Cost-of-Illness Studies in the United States: A Systematic Review of Methodologies Used for Direct Cost

Department of Health Management and Policy, University of Iowa, Iowa City, IA, USA.
Value in Health (Impact Factor: 2.89). 02/2008; 11(1):13-21. DOI: 10.1111/j.1524-4733.2007.00210.x
Source: PubMed

ABSTRACT We undertake a systematic review to examine the methods used by researchers in developing cost-of-illness (COI) studies. This review aims to categorize the approaches that the published literature uses in terms of perspective, scope, components of care analyzed in the literature, data sets, and valuation approaches used for direct cost. It draws conclusions regarding the adequacy of current COI research methods and makes recommendations on improving them.
The online bibliographic information service HealthSTAR (which incorporates MEDLINE) was used to search for COI studies in the research literature published during the period from 2000 to 2004. The search strategy used the term "cost of illness" as a MeSH (medical subject heading) term.
The HealthSTAR literature search identified references to 650 articles. Review of abstracts resulted in the identification of 170 of these for a more detailed review. This process identified 52 articles that met all criteria of COI studies. We identified 218 components of care analyzed across the 52 articles. Private-insurance or employer-claims data sets comprised the largest source of utilization and cost information among the studies.
Analyzing cost of illness presents useful opportunities for communicating with the public and policymakers on the relative importance of specific diseases and injuries. Our research, however, indicates that COI studies employ varied approaches and many articles have methodological limitations. Without well-accepted standards to guide researchers in their execution of these studies, policymakers and the general public must be wary of the methods used in their calculation and subsequent results.

  • Source
    [Show abstract] [Hide abstract]
    ABSTRACT: Cette revue de littérature présente les choix méthodologiques et les résultats de 129 études réalisées à travers le monde quantifiant les coûts économiques associés à l’obésité et l’embonpoint chez les adultes. Le rapport inclut aussi une discussion des forces et faiblesses des différents devis de recherche adoptés dans ces études. Ce document a été préparé afin de soutenir un projet d’estimation du fardeau économique de l’obésité au Québec.
  • [Show abstract] [Hide abstract]
    ABSTRACT: Liver diseases are one of the main causes of death, and their ever-increasing prevalence is threatening to cause significant damage both to individuals and society as a whole. This damage is especially serious for the economically active population in Korea. From the societal perspective, it is therefore necessary to consider the economic impacts associated with liver diseases, and identify interventions that can reduce the burden of these diseases. The cost-of-illness study is considered to be an essential evaluation technique in health care. By measuring and comparing the economic burdens of diseases to society, such studies can help health-care decision-makers to set up and prioritize health-care policies and interventions. Using economic theories, this paper introduces various study methods that are generally applicable to most disease cases for estimating the costs of illness associated with mortality, morbidity, disability, and other disease characteristics. It also presents concepts and scopes of costs along with different cost categories from different research perspectives in cost estimations. By discussing the epidemiological and economic grounds of the cost-of-illness study, the reported results represent useful information about several evaluation techniques at an advanced level, such as cost-benefit analysis, cost-effectiveness analysis, and cost-utility analysis.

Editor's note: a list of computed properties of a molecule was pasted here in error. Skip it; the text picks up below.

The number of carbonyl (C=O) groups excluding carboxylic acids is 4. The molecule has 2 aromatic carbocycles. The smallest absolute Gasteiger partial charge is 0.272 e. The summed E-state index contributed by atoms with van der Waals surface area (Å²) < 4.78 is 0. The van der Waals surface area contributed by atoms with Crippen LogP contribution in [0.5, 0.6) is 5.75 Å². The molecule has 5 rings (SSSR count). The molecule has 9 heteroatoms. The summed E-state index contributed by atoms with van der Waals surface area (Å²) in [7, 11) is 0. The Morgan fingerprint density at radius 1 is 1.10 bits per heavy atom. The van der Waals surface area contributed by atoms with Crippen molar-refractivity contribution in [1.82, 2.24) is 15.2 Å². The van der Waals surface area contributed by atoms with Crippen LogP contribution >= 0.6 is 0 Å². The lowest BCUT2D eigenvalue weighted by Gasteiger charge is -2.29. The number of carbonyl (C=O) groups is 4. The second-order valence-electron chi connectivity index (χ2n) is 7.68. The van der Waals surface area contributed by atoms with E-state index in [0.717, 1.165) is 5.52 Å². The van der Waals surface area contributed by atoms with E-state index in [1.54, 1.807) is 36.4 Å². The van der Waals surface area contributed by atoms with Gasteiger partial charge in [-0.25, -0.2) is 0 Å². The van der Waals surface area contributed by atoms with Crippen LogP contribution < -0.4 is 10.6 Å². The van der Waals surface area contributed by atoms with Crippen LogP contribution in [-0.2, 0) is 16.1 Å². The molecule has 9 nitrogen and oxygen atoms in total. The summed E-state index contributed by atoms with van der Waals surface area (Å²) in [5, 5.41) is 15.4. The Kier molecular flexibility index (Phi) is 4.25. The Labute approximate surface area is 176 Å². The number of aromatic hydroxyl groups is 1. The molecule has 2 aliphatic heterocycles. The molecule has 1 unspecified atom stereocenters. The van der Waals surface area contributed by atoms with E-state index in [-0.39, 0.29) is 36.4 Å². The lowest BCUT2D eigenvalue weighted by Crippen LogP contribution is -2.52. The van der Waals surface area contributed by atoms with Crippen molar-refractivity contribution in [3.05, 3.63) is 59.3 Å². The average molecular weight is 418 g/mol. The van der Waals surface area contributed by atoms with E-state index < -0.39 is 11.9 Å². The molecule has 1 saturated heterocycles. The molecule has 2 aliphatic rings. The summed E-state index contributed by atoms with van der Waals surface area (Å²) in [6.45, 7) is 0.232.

12/2014; 20(4):327-337. DOI:10.3350/cmh.2014.20.4.327
  • Source
    [Show abstract] [Hide abstract]
    ABSTRACT: Approximately 18,500 persons are diagnosed with malignant glioma in the United States annually. Few studies have investigated the comprehensive economic costs. We reviewed the literature to examine costs to patients with malignant glioma and their families, payers, and society. A total of 18 fully extracted studies were included. Data were collected on direct and indirect costs, and cost estimates were converted to US dollars using the conversion rate calculated from the study's publication date, and updated to 2011 values after adjustment for inflation. A standardized data abstraction form was used. Data were extracted by one reviewer and checked by another. Before approval of effective chemotherapeutic agents for malignant gliomas, estimated total direct medical costs in the United States for surgery and radiation therapy per patient ranged from $50,600 to $92,700. The addition of temozolomide (TMZ) and bevacizumab to glioblastoma treatment regimens has resulted in increased overall costs for glioma care. Although health care costs are now less front-loaded, they have increased over the course of illness. Analysis using a willingness-to-pay threshold of $50,000 per quality-adjusted life-year suggests that the benefits of TMZ fall on the edge of acceptable therapies. Furthermore, indirect medical costs, such as productivity losses, are not trivial. With increased chemotherapy use for malignant glioma, the paradigm for treatment and associated out-of-pocket and total medical costs continue to evolve. Larger out-of-pocket costs may influence the choice of chemotherapeutic agents, the economic implications of which should be evaluated prospectively. Copyright © 2014 by American Society of Clinical Oncology.
    Journal of Oncology Practice 12/2014; 11(1). DOI:10.1200/JOP.2012.000560